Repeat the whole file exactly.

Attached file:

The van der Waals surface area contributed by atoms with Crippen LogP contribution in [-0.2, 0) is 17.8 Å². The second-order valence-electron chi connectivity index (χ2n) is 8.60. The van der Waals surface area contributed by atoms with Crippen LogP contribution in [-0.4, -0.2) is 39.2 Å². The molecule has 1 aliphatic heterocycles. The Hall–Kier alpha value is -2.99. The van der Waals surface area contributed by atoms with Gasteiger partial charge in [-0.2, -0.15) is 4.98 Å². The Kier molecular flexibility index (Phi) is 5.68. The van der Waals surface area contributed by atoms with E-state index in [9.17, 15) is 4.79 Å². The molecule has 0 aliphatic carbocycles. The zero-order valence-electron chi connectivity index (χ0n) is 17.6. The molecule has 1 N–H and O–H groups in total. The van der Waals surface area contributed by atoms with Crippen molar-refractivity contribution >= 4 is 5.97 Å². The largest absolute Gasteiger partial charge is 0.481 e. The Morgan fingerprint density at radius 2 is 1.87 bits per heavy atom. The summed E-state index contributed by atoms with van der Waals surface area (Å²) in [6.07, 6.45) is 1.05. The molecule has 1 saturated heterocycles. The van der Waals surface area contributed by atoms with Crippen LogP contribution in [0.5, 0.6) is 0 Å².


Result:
The van der Waals surface area contributed by atoms with Crippen LogP contribution in [-0.2, 0) is 17.8 Å². The second-order valence-electron chi connectivity index (χ2n) is 8.60. The van der Waals surface area contributed by atoms with Crippen LogP contribution in [-0.4, -0.2) is 39.2 Å². The molecule has 1 aliphatic heterocycles. The Hall–Kier alpha value is -2.99. The van der Waals surface area contributed by atoms with Gasteiger partial charge in [-0.2, -0.15) is 4.98 Å². The Kier molecular flexibility index (Phi) is 5.68. The van der Waals surface area contributed by atoms with E-state index in [9.17, 15) is 4.79 Å². The molecule has 0 aliphatic carbocycles. The zero-order valence-electron chi connectivity index (χ0n) is 17.6. The molecule has 1 N–H and O–H groups in total. The van der Waals surface area contributed by atoms with Crippen molar-refractivity contribution >= 4 is 5.97 Å². The largest absolute Gasteiger partial charge is 0.481 e. The Morgan fingerprint density at radius 2 is 1.87 bits per heavy atom. The summed E-state index contributed by atoms with van der Waals surface area (Å²) in [6.07, 6.45) is 1.05. The molecule has 1 saturated heterocycles. The van der Waals surface area contributed by atoms with Crippen LogP contribution in [0.5, 0.6) is 0 Å².